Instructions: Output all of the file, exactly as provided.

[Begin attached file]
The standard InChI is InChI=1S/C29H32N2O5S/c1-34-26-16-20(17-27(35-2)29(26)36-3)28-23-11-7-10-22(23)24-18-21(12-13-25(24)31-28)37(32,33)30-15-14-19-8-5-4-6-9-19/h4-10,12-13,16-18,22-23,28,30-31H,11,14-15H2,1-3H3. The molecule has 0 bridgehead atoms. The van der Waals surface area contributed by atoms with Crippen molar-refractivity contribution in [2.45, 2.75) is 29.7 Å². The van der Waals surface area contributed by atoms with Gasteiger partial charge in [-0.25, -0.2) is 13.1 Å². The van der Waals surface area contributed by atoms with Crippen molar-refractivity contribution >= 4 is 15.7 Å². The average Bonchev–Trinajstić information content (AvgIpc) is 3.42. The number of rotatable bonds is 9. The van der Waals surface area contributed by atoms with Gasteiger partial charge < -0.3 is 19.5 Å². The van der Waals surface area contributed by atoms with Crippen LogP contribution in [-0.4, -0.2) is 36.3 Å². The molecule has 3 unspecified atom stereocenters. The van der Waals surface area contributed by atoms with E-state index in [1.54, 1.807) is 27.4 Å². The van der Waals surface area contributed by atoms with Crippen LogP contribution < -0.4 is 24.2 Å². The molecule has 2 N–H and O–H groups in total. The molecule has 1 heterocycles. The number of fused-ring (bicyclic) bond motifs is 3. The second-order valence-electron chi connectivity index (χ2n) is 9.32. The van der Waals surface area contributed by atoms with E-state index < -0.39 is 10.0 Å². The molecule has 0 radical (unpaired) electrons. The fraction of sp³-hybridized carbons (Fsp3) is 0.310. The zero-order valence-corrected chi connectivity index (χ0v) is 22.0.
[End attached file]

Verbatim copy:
The standard InChI is InChI=1S/C29H32N2O5S/c1-34-26-16-20(17-27(35-2)29(26)36-3)28-23-11-7-10-22(23)24-18-21(12-13-25(24)31-28)37(32,33)30-15-14-19-8-5-4-6-9-19/h4-10,12-13,16-18,22-23,28,30-31H,11,14-15H2,1-3H3. The molecule has 0 bridgehead atoms. The van der Waals surface area contributed by atoms with Crippen molar-refractivity contribution in [2.45, 2.75) is 29.7 Å². The van der Waals surface area contributed by atoms with Gasteiger partial charge in [-0.25, -0.2) is 13.1 Å². The van der Waals surface area contributed by atoms with Crippen molar-refractivity contribution >= 4 is 15.7 Å². The average Bonchev–Trinajstić information content (AvgIpc) is 3.42. The number of rotatable bonds is 9. The van der Waals surface area contributed by atoms with Gasteiger partial charge < -0.3 is 19.5 Å². The van der Waals surface area contributed by atoms with Crippen LogP contribution in [-0.4, -0.2) is 36.3 Å². The molecule has 3 unspecified atom stereocenters. The van der Waals surface area contributed by atoms with E-state index in [1.54, 1.807) is 27.4 Å². The van der Waals surface area contributed by atoms with Crippen LogP contribution < -0.4 is 24.2 Å². The molecule has 2 N–H and O–H groups in total. The molecule has 1 heterocycles. The number of fused-ring (bicyclic) bond motifs is 3. The second-order valence-electron chi connectivity index (χ2n) is 9.32. The van der Waals surface area contributed by atoms with E-state index < -0.39 is 10.0 Å². The molecule has 0 radical (unpaired) electrons. The fraction of sp³-hybridized carbons (Fsp3) is 0.310. The zero-order valence-corrected chi connectivity index (χ0v) is 22.0.